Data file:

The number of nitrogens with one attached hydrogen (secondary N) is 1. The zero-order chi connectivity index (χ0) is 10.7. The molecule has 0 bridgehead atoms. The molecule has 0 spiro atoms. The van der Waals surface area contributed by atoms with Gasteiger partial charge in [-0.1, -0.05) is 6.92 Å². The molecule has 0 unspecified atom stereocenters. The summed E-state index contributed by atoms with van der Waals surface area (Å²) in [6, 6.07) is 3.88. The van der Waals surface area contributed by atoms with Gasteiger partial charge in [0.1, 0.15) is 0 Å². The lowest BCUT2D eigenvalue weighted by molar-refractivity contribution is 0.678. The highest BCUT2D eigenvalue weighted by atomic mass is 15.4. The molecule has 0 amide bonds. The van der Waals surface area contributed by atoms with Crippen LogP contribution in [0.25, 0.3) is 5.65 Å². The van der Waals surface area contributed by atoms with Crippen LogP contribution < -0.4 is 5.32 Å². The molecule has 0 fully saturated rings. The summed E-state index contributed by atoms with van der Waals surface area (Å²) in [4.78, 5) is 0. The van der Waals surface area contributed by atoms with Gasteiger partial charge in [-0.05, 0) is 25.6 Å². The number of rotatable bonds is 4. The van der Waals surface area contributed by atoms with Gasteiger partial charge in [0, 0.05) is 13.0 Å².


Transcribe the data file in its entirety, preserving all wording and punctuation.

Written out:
The number of nitrogens with one attached hydrogen (secondary N) is 1. The zero-order chi connectivity index (χ0) is 10.7. The molecule has 0 bridgehead atoms. The molecule has 0 spiro atoms. The van der Waals surface area contributed by atoms with Gasteiger partial charge in [-0.1, -0.05) is 6.92 Å². The molecule has 0 unspecified atom stereocenters. The summed E-state index contributed by atoms with van der Waals surface area (Å²) in [6, 6.07) is 3.88. The van der Waals surface area contributed by atoms with Gasteiger partial charge in [0.1, 0.15) is 0 Å². The lowest BCUT2D eigenvalue weighted by molar-refractivity contribution is 0.678. The highest BCUT2D eigenvalue weighted by atomic mass is 15.4. The molecule has 0 amide bonds. The van der Waals surface area contributed by atoms with Crippen LogP contribution in [0.25, 0.3) is 5.65 Å². The van der Waals surface area contributed by atoms with Crippen LogP contribution < -0.4 is 5.32 Å². The molecule has 0 fully saturated rings. The summed E-state index contributed by atoms with van der Waals surface area (Å²) in [4.78, 5) is 0. The van der Waals surface area contributed by atoms with Gasteiger partial charge in [-0.05, 0) is 25.6 Å². The number of rotatable bonds is 4. The van der Waals surface area contributed by atoms with Gasteiger partial charge in [0, 0.05) is 13.0 Å².